Well, I finished the 13 weeks. I’ll definitely do the routine again but with a few modifications. The jumping bothered my neck so unfortunately I need to cut out the plyometrics and a couple other moves. But I’ll just substitute a biking / stair stepper day and a couple other exercises.
I will mix in some more traditional weeks of lifting, but one thing P90X has done is get me to pick up the pace of my workouts. I’ll try to rest less between sets. I’ve learned lots of new exercises that I plan to work in.
I’m going mix in weeks of traditional workouts with another round of P90X, but I can already tell that I’ll miss Tony Horton pushing me and setting a faster pace. Working out to the DVDs really is a bit like having a personal trainer.
I finally broke down and ordered a heart monitor watch. I think my rate gets too high when doing the legs & back routine.
I had already been working out steadily so my changes weren’t that dramatic, but I am a lot more flexible and my chin-ups are at all-time highs. I’ve had periods when I was younger and could lift more raw weights, but as far as overall fitness goes this is probably the best I’ve had. The variety of moves and coverage (strength, cardio and flexibility) is outstanding.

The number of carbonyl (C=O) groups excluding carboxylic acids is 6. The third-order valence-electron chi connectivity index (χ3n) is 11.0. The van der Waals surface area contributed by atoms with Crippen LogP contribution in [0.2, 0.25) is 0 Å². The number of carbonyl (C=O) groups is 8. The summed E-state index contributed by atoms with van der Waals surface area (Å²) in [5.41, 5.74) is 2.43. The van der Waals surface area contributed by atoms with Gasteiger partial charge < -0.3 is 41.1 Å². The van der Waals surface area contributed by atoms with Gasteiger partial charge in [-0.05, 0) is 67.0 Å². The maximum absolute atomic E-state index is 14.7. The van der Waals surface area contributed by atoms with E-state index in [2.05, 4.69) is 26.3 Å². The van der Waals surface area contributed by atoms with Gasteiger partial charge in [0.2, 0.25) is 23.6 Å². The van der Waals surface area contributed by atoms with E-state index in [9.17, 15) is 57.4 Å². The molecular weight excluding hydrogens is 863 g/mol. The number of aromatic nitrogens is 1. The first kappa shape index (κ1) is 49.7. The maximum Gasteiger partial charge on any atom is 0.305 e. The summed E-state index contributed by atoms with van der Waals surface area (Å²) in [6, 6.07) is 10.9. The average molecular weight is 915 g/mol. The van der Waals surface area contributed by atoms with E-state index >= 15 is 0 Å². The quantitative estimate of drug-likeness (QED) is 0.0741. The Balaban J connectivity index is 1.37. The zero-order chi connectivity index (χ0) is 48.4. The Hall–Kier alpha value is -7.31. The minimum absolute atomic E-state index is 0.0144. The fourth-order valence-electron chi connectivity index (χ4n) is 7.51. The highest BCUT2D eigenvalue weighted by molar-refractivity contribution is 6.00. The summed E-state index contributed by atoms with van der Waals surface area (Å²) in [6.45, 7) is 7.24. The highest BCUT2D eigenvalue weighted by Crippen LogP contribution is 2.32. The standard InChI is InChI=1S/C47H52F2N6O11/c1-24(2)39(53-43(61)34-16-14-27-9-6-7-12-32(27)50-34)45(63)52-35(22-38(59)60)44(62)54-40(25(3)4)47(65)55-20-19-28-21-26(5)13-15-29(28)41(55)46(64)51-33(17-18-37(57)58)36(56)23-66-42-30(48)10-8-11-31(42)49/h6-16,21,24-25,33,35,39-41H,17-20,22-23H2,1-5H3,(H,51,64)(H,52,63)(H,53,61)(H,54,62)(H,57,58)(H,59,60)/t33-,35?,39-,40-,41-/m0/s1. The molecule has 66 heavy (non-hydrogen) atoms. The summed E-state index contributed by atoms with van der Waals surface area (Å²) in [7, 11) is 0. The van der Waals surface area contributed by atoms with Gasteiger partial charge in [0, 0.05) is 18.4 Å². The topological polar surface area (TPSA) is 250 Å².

If you’ve thought about trying it, give it a go. But heed the warnings below and on the DVDs! Just compete with yourself. If you can only do 2 push-ups but you work up to 3, then 4, then 5, then you are winning.
I’m almost halfway through the 13 week P90X fitness routine and wanted to share some thoughts on it. I’ve exercised regularly for 30+ years, almost all just self-training — mostly lifting plus jogging/exercise bike type stuff. When I see “As seen on TV” I take it as a reason not to buy the product in question. But I heard of several people at work and on Facebook who used P90X and liked it so I decided to give it a try.
My philosophy on fitness is that God has numbered our days but that our choices make a big difference in how we live those days. Narcissism and excessive exercise aren’t good, but letting ourselves go doesn’t optimize our work for the Kingdom either. Illness can strike anyone, but I want to accomplish as much as I can with whatever days I have left and I want to minimize any burdens on my family. I like to stay on the giving side of the giving/receiving equation as much as possible. Exercise is also a great stress relief. Therefore, I strive to stay fit.
Overall, I’ve been thrilled with it. It was sort of like having a personal trainer / class to participate in, but on my schedule and at a fraction of the cost. I love the challenge.
Lots and lots of push-ups and pull-ups (many varieties of each), though you can use a chair to help on the pull-ups or use exercise bands.
Great variety of exercises: Lifting, stretching, plyometrics, yoga (just the stretches / moves with no religious stuff and actually a nice bit of humor — I wish they’d give it another name), core training and more.
The big theme is “muscle confusion,” where the routines change often and there is a lot of variety in the routines.